This week, hilarious Hollywood women took to Twitter to share their thoughts on hot air balloons, '90s music, sentimental car commercials, and more. Witty stars like Mindy Kaling and Natasha Leggero offered insights about travel and being a role model, making us laugh in 140 characters or less. Take a look at these funny tweets and don't forget to follow POPSUGAR Sex & Culture on Twitter!
This year marks the 40th anniversary of the legalization of abortion in the United States, thanks to Roe v. Wade. In honor of this landmark decision, two abortion clinic workers took to Reddit with an IAmA ("I am a") AMA ("ask me anything"), inviting people to ask them any questions they had about their experiences. The women describe their background as working at "two different Midwestern, independent (non-Planned Parenthood) feminist clinics, both in strongly antichoice states." They gave some insightful answers about what it's like working in a clinic and what abortion is like in modern America. See some of their most intriguing responses below:
Why do most people you encounter decide to get abortions?
A lot of reasons, really — I don't think there's a typical story. Many of them are already mothers, struggling to care for their existing children. Others are very young and not at all ready to begin a family. Some have been raped; some are in abusive relationships. Really, it's all sorts of things.
What's the most common misconception about abortions?
That clinics are dirty and that we hate babies. Neither is true.
Is there any situation in which you would counsel a woman to not get an abortion?
Sure. If she doesn't want to have an abortion, if someone is pressuring her and she really wants to continue the pregnancy, anything like that. My job really is just to be someone to listen to her and support her decisions.
What do [antiabortion protesters] yell?
Carrie and Stanley, Kurt and Rachel, Will and Grace — a girl and her best gay pal are a TV trope, but new research says both benefit from the relationship in ways they don't from other friendships. A new study published in Evolutionary Psychology concludes straight women perceive the dating advice from a gay man to be more trustworthy than advice from straight women or straight men. In addition, gay men also perceive the dating advice of straight women to be more trustworthy than advice from gay men or women.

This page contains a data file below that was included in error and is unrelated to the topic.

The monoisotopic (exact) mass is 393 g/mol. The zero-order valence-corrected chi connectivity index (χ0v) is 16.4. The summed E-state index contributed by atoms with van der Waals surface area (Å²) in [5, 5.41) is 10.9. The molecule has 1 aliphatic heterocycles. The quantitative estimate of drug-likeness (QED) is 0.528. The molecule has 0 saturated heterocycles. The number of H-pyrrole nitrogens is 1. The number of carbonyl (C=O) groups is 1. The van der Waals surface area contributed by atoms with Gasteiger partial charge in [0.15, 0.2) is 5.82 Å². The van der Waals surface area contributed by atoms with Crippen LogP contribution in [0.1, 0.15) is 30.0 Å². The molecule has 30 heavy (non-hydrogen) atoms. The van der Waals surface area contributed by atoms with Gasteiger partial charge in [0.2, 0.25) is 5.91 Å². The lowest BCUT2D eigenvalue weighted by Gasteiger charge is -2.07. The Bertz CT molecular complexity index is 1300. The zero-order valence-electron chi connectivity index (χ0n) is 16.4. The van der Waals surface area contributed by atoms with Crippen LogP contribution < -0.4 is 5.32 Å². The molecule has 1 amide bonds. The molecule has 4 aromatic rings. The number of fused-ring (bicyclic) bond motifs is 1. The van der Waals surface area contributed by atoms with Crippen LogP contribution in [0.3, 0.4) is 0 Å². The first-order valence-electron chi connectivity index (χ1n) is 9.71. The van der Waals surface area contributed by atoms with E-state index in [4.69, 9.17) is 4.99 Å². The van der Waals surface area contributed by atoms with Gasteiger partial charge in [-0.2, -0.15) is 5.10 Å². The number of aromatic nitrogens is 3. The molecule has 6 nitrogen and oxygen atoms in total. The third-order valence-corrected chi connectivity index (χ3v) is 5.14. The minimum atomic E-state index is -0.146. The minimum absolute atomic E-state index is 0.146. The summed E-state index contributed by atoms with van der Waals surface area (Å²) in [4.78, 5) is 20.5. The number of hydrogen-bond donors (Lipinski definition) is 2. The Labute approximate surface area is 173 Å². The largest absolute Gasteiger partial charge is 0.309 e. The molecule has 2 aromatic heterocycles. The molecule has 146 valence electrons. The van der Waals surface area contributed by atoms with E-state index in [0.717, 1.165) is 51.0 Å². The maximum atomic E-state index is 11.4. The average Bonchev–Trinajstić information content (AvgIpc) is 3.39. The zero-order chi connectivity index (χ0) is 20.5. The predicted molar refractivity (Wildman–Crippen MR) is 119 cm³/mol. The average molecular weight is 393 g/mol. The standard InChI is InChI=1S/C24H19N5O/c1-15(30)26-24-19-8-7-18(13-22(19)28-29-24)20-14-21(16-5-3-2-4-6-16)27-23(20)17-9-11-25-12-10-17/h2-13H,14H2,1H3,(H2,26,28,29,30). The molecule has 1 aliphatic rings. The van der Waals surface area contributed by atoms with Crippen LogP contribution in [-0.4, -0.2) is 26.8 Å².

An "absence of sexual interest or competition" is the thing to thank. In other words, you don't have to worry that your gay friend might have ulterior romantic motives. And while you probably don't worry that your best girlfriend will steal your crush, even subtle competition could impact how much you trust her advice. There are other benefits of the gay guy/straight girl friendship, according to the study. It reads: "Gay men are viewed as accepting and admiring women for who they are, regardless of their physical appearance. As a result, women with more gay male friends report increased feelings of sexual attractiveness and greater appreciation for their body relative to women who do not have gay male friends." Do these findings ring true in your experience?
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Throughout her career, Rihanna has created albums that cover all kinds of emotions — and she's never been afraid to push the boundaries in her music, style, or public persona. To celebrate her 25th birthday, we're sharing a Rihanna song to match every relationship status, highlighting how her lyrics manage to strike a chord. With hits that touch on attraction, breakups, makeups, and everything in between, here are nine Rihanna songs to suit every relationship status.
Sean visits the final four's hometowns to meet their parents and as you might expect, it gets intense. From AshLee's dad's heartfelt story of how he fell in love with his adopted daughter to Des's brother accusing Sean of being a "playboy," we've got all the highlights — including some lighter moments involving flying fish — from this week's hometown date episodes. And oh yeah, Sean takes his shirt off — so don't worry!
This week, Michelle Obama joked that her buzzed-about bangs were the result of a "midlife crisis" — and she's not the first famous female to reflect on reaching middle age. Over the years, Hollywood icons like Meryl Streep, Julia Roberts, and Julianne Moore have talked about the benefits and challenges of moving through their 40s, 50s, and beyond. Take a look at what famous women have said about beauty, self-doubt, joy, and wisdom in middle age.